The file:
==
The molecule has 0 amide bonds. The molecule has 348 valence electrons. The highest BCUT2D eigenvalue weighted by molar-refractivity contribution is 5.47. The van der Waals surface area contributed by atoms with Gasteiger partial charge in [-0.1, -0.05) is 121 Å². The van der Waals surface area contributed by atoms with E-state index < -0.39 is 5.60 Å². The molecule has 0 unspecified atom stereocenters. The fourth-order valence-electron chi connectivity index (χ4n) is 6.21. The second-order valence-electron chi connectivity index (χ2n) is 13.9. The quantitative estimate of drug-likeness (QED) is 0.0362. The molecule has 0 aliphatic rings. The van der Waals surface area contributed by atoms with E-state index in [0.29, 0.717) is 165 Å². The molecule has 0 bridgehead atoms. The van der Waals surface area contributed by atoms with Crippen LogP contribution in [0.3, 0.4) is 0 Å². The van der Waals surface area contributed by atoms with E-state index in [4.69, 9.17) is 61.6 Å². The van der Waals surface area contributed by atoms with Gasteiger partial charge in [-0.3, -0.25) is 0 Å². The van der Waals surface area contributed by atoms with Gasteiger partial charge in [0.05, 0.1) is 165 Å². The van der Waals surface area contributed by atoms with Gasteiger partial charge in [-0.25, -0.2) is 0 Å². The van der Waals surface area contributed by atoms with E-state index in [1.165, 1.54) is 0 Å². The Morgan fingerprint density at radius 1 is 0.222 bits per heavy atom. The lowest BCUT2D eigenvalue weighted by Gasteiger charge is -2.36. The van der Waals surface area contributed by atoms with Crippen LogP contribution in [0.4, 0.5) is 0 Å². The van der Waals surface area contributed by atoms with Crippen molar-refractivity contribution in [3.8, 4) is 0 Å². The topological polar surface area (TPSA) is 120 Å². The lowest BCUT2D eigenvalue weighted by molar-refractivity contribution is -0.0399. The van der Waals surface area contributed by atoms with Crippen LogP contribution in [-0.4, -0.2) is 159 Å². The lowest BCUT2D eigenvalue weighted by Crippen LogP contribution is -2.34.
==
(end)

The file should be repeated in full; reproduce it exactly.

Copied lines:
The molecule has 0 amide bonds. The molecule has 348 valence electrons. The highest BCUT2D eigenvalue weighted by molar-refractivity contribution is 5.47. The van der Waals surface area contributed by atoms with Gasteiger partial charge in [-0.1, -0.05) is 121 Å². The van der Waals surface area contributed by atoms with E-state index < -0.39 is 5.60 Å². The molecule has 0 unspecified atom stereocenters. The fourth-order valence-electron chi connectivity index (χ4n) is 6.21. The second-order valence-electron chi connectivity index (χ2n) is 13.9. The quantitative estimate of drug-likeness (QED) is 0.0362. The molecule has 0 aliphatic rings. The van der Waals surface area contributed by atoms with E-state index in [0.29, 0.717) is 165 Å². The molecule has 0 bridgehead atoms. The van der Waals surface area contributed by atoms with Crippen LogP contribution in [0.3, 0.4) is 0 Å². The van der Waals surface area contributed by atoms with E-state index in [4.69, 9.17) is 61.6 Å². The van der Waals surface area contributed by atoms with Gasteiger partial charge in [-0.3, -0.25) is 0 Å². The van der Waals surface area contributed by atoms with Gasteiger partial charge in [0.05, 0.1) is 165 Å². The van der Waals surface area contributed by atoms with Gasteiger partial charge in [-0.25, -0.2) is 0 Å². The van der Waals surface area contributed by atoms with E-state index in [1.165, 1.54) is 0 Å². The Morgan fingerprint density at radius 1 is 0.222 bits per heavy atom. The lowest BCUT2D eigenvalue weighted by Gasteiger charge is -2.36. The van der Waals surface area contributed by atoms with Crippen LogP contribution in [0.4, 0.5) is 0 Å². The van der Waals surface area contributed by atoms with Crippen molar-refractivity contribution in [3.8, 4) is 0 Å². The topological polar surface area (TPSA) is 120 Å². The lowest BCUT2D eigenvalue weighted by molar-refractivity contribution is -0.0399. The van der Waals surface area contributed by atoms with Crippen LogP contribution in [-0.4, -0.2) is 159 Å². The lowest BCUT2D eigenvalue weighted by Crippen LogP contribution is -2.34.